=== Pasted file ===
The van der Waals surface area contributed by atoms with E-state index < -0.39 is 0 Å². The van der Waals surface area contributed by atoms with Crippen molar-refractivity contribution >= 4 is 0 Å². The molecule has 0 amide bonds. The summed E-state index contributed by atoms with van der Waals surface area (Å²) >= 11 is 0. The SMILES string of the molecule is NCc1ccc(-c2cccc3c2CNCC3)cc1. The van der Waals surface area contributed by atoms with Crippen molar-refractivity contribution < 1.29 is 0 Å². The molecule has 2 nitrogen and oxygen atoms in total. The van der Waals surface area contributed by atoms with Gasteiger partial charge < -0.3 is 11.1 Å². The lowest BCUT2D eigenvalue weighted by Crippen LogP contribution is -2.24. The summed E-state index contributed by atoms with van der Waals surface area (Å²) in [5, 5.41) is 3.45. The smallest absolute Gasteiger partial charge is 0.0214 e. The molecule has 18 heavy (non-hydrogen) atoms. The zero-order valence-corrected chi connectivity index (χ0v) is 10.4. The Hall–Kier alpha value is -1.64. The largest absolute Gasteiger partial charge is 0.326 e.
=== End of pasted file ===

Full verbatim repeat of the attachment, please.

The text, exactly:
The van der Waals surface area contributed by atoms with E-state index < -0.39 is 0 Å². The van der Waals surface area contributed by atoms with Crippen molar-refractivity contribution >= 4 is 0 Å². The molecule has 0 amide bonds. The summed E-state index contributed by atoms with van der Waals surface area (Å²) >= 11 is 0. The SMILES string of the molecule is NCc1ccc(-c2cccc3c2CNCC3)cc1. The van der Waals surface area contributed by atoms with Crippen molar-refractivity contribution < 1.29 is 0 Å². The molecule has 2 nitrogen and oxygen atoms in total. The van der Waals surface area contributed by atoms with Gasteiger partial charge < -0.3 is 11.1 Å². The lowest BCUT2D eigenvalue weighted by Crippen LogP contribution is -2.24. The summed E-state index contributed by atoms with van der Waals surface area (Å²) in [5, 5.41) is 3.45. The smallest absolute Gasteiger partial charge is 0.0214 e. The molecule has 18 heavy (non-hydrogen) atoms. The zero-order valence-corrected chi connectivity index (χ0v) is 10.4. The Hall–Kier alpha value is -1.64. The largest absolute Gasteiger partial charge is 0.326 e.